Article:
Wednesday, June 19, 2013


You have to admire how the management team at Netflix (NFLX) is always finding ways to get better.  Reed Hastings and company are quite a pro-active group, constantly finding ways to provide more value for their customers, unlike many of the cable companies who up until recently treated their customers like they were unworthy of their attention.  Specifically, I am talking about Time Warner Cable in New York City.  As millions can testify, it wasn't unusual to be put on hold for up to 40 minutes when you needed assistance.  It was only when they started to fear losing business to Netflix or Verizon's FIOS, that they started to act like they gave a damn.
Reed Hastings CEO of Netflix
Time Warner has now become the media company that chases the tails of Verizon and Netflix. Verizon and companies such as Netflix are leapfrogging the cable companies with more exclusive content and better delivery technology (FIOS). If you think about that last statement, what else is their besides content and delivery?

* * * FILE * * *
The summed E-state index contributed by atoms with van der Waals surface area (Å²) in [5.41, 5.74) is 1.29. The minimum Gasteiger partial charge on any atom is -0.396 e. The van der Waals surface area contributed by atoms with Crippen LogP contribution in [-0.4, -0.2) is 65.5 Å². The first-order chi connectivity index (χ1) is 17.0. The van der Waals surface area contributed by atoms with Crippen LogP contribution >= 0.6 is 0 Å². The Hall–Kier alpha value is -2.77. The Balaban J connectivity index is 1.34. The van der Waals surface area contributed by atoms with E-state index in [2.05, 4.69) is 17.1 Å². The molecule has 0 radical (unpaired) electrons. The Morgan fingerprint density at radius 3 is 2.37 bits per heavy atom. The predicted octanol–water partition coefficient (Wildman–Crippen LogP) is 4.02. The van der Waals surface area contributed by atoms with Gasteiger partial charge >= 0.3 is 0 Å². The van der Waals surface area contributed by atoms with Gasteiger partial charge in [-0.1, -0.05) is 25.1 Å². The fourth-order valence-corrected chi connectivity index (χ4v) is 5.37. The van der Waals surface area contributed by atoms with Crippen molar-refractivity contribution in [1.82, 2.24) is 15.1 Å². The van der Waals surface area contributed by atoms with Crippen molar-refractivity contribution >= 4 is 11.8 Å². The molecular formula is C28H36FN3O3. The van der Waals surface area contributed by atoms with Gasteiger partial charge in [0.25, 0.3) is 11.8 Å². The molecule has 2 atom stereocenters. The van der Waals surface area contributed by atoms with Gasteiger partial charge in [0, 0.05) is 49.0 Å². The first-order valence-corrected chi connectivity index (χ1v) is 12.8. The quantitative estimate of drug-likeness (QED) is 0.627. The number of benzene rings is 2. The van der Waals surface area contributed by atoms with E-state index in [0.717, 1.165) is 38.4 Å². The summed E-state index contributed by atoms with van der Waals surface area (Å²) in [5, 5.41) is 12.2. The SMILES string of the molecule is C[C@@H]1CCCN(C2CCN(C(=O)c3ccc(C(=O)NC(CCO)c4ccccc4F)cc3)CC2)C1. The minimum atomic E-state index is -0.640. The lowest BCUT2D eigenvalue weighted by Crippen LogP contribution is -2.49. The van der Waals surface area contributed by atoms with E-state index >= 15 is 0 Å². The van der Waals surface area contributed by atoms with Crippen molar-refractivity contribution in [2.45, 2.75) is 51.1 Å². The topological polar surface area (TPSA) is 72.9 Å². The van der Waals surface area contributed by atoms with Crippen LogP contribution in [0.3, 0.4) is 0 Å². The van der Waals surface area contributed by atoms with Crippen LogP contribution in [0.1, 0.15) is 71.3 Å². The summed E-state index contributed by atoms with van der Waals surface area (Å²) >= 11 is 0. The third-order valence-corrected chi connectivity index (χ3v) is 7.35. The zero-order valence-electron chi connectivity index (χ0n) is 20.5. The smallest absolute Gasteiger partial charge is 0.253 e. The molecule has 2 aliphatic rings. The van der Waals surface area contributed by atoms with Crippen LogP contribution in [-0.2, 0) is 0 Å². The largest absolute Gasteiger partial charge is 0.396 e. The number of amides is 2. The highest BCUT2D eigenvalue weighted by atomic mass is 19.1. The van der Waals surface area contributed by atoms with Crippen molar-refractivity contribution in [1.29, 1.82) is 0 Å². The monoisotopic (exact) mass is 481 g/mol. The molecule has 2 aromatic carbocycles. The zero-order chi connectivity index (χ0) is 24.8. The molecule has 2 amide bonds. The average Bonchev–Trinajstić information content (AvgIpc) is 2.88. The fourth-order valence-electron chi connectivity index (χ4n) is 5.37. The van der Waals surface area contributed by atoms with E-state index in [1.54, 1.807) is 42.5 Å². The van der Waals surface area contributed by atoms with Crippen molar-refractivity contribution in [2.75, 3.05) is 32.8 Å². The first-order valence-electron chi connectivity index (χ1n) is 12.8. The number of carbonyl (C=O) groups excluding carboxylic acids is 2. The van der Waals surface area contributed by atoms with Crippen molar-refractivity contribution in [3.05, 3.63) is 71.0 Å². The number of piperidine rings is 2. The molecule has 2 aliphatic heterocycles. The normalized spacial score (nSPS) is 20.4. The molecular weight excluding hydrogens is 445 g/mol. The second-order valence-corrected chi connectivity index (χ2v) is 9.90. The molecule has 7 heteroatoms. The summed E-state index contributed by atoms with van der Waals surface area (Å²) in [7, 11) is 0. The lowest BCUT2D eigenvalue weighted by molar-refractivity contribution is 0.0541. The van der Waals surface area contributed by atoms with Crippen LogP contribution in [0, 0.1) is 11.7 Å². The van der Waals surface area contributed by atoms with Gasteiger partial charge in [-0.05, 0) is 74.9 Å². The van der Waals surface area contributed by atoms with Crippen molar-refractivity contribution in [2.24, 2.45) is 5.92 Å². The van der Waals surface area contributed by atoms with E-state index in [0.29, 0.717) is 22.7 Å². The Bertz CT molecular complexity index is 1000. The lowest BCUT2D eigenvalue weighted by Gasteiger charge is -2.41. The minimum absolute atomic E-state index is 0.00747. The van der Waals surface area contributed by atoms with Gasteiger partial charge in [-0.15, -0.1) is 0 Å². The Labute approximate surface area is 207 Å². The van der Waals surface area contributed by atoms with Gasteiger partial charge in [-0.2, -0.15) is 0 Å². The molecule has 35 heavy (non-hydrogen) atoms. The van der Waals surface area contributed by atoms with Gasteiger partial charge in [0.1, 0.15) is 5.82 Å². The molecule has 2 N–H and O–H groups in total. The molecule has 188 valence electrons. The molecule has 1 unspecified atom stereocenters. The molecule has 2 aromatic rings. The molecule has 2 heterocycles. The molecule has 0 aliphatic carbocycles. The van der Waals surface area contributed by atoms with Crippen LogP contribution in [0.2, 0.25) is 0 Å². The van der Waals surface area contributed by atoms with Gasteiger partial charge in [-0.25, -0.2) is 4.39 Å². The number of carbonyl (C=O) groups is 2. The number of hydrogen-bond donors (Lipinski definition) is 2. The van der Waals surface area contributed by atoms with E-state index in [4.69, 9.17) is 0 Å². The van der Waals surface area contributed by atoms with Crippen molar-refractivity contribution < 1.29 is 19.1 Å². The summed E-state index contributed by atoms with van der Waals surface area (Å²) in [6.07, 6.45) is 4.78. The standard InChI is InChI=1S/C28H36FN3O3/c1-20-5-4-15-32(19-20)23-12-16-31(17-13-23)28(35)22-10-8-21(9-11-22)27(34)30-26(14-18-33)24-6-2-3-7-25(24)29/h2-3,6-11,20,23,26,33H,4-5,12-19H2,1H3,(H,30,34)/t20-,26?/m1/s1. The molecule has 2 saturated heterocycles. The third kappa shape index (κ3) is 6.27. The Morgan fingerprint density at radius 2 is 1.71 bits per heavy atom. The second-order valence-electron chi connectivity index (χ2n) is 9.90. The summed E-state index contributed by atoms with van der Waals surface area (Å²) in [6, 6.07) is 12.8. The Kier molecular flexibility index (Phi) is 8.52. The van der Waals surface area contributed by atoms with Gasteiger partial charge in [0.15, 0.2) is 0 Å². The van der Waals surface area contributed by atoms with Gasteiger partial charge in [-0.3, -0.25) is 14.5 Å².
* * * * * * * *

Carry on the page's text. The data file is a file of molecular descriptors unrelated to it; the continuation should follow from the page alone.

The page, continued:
Don't think for a moment that Time Warner doesn't know this-why else would they offer you a $200 gift card to sign up?

In addition, courtesy of Minyanville:
... Netflix and its rivals, like, Google, YouTube and Hulu, are hitting big cable where it hurts: with the younger audience.
Its strategy starts with toddlers and marches on through programming for young adults, who'd rather "binge-watch" a series than tune in when it's scheduled on television.
In addition to their recent DreamWorks deal, Netflix is picking up the first video rights to new films from The Walt Disney Company and its Pixar division when a current deal with cable channel Starz expires in late 2016.
Yup. That means Netflix subscribers, not cable subscribers, will find out what happens to the Star Wars franchise, now that it is in Disney's hands.

To sum it up:
So, here's the burning question for families with children: Would you rather park the kids in front of Nickelodeon, or just hand over your Netflix login information, given that the average cable television subscription costs about $70 per month, and a Netflix subscription costs $7.99 a month?
Stock investors didn't have to overthink that one. Netflix rose more than 7% on Monday, after the deal was announced, closing at more than $229. It has risen 148% so far in 2013, making it the best performer in both the S&P 500 Index and the Nasdaq-100.

No comments:

Post a Comment